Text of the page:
June 30 — We’ll be halfway through the year, and it’s time to check your progress since setting your goals in January. Expenses higher than you hoped? Track your spending for the next three months to see where it all goes.

THIRD QUARTER (JULY TO SEPT.): ENJOY SUMMER, GET READY FOR BACK-TO-SCHOOL, PAY DOWN DEBT

July — This is one of the few months when nothing much happens, financially speaking. So, get out and enjoy the summer weather with your family. And if you have time, check your asset allocation in your long-term retirement accounts to make sure it is still aligned with your target stock/bond allocation. Consider rebalancing if one asset class has become too dominant due to recent strong performance.

August — It’s back-to-school time. Instead of spending all that money on shopping, set some education dollars aside in a 529 college savings plan or Education IRA.

Sept. 23 — It’s the first day of fall. Make it your personal goal to pay down any high-interest credit card debt before the leaves stop falling in Minnesota (usually late October in Central Minnesota and the Twin Cities, in case you’re wondering).

FOURTH QUARTER (OCT. TO DEC.): INCREASE SAVINGS, CHECK YOUR HEALTH, GIVE TO CHARITY

Mid-October — The IRS typically announces changes to retirement plan contribution limits and Social Security payouts around this time. Make sure you’re aware of the changes and consider increasing your deferrals during your company’s open enrollment season.

November — It’s National Long-Term Care Awareness Month. At some point in our lives, about 60% of us will need some help with things like getting dressed, driving to appointments or making meals. Considering the possibility of long-term care is a foundational element of financial planning.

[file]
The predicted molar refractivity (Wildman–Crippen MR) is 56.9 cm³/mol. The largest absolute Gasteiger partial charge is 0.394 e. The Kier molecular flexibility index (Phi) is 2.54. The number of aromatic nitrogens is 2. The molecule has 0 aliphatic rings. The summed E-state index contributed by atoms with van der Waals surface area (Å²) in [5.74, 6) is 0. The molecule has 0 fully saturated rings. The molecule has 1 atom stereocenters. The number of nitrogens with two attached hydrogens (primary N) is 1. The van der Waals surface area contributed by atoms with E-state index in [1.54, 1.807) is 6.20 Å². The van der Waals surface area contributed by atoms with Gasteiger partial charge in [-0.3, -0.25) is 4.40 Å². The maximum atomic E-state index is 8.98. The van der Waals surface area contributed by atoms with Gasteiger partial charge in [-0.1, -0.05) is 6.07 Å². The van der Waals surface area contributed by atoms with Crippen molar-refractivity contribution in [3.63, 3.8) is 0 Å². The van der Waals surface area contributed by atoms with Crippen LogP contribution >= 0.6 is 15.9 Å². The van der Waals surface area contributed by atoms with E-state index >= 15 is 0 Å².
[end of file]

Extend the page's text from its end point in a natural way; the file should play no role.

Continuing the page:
December — Get in the holiday spirit by donating appreciated assets to charity instead of giving cash. The charity won’t have to pay capital gains tax, nor will you. And, as we close out 2021, let us be among the first to wish you and your family a healthy, happy and prosperous New Year.

The opinions voiced in this material are for general information only and are not intended to provide specific advice or recommendations for any individual.

Bruce Helmer and Peg Webb are financial advisers at Wealth Enhancement Group and co-hosts of “Your Money” on WCCO 830AM on Sunday mornings. Email Bruce and Peg at [email protected] Securities offered through LPL Financial, member FINRA/SIPC. Advisory services offered through Wealth Enhancement Advisory Services, LLC, a registered investment advisor. Wealth Enhancement Group and Wealth Enhancement Advisory Services are separate entities from LPL Financial.

As you comment, please be respectful of other commenters and other viewpoints. Our goal with article comments is to provide a space for civil, informative and constructive conversations. We reserve the right to remove any comment we deem to be defamatory, rude, insulting to others, hateful, off-topic or reckless to the community. See our full terms of use here.